17. Ratify the International Convention on the Protection of the Rights of all Migrant Workers and members of their families;
18. Set up an Equal Opportunities Employment Commission to address all forms of discrimination in the workplace;
19. Gazette all communal lands of the Orang Asli and other indigenous peoples so that they can control their own land resources and choose their own way of life;
20. Enact laws to confirm the rights of urban settlers and obligations of developers to provide fair compensation and alternative housing to urban settlers;
21. Cater to the special needs of women, children, senior citizens and the disabled;
22. Provide more recreational facilities for the youth regardless of race to allow them to develop positive and healthy lifestyles and to encourage tolerance and awareness of cultural diversity and equality;
23. Establish a housing development authority to direct construction of low and medium-cost public housing for the needy irrespective of race;
24. Poverty eradication programmes to benefit the poor of all ethnicity;
¬? Non-Racial Solutions to Malaysian Education
25. Special assistance based on NEED by under-privileged sectors and CLASS and NOT on race;
26. Institute a means-tested sliding scale of education grants and loans for all who qualify to enter tertiary institutions regardless of race, religion or gender;
27. Recognise educational certificates, diplomas or degrees based on strictly academic grounds and to be dealt with by the National Accreditation Board and not politicised;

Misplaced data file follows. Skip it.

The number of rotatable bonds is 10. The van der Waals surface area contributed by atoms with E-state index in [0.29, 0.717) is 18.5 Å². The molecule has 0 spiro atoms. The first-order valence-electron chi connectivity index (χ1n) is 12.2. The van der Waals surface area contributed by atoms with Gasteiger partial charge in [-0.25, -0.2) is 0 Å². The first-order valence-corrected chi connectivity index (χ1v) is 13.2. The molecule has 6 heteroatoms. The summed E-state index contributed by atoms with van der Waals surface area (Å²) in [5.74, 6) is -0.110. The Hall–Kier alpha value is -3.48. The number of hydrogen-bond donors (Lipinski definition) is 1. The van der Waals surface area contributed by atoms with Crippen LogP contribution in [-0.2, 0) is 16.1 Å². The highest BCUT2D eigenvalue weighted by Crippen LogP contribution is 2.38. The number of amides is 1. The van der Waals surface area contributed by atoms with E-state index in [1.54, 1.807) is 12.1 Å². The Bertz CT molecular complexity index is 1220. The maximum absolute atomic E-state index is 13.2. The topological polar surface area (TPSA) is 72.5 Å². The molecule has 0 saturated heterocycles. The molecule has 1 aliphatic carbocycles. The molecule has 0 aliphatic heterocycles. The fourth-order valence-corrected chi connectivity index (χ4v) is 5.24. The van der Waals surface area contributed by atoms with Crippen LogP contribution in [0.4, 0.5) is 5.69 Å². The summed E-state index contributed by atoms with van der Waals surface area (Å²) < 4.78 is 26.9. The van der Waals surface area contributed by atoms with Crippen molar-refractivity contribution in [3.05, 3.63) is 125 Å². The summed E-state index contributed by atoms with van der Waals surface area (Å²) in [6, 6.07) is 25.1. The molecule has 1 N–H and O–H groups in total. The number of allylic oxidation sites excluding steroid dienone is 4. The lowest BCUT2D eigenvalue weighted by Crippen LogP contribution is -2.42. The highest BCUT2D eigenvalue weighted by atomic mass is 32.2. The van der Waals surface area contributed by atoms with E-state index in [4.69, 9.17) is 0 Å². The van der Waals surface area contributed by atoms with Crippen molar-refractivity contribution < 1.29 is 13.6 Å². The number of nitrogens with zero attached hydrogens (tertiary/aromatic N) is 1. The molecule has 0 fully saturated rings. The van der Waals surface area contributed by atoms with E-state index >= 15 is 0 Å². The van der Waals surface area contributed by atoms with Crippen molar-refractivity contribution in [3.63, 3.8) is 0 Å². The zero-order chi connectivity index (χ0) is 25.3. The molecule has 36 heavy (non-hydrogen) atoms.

28. Build more schools using the mother tongue of Malaysian minorities as long as there is a demand for them in any catchment of these ethnic communities and provide financial allocations to these fairly;
29. Establish a long-term solution to the crisis of teacher shortage in the Chinese and Tamil schools;
30. Amend the Education Act 1996 to reflect the national education policy as originally stated in the Education Ordinance 1957 ensuring the use, teaching and development of the mother tongue of all Malaysian ethnic communities;
31. Make available compulsory Pupils’ Own language (POL) classes within the normal school curriculum as long as there are five pupils of any ethnic community in any school;
¬? Non-Racial Solutions to Malaysian Cultural Policy
32. Promote knowledge, respect and sensitivity among Malaysians on cultures, religions and ethnicity;
33. Gazette all places of prayer and worship for all ethnic communities in their areas of domicile free from any encumbrances or arbitrary restrictions;
34. Include all works by Malaysians regardless of the language in which they are written in national artistic and literary awards and scholarships;
35. All ethnic Malaysian cultures to be fairly represented in official cultural bodies and the media.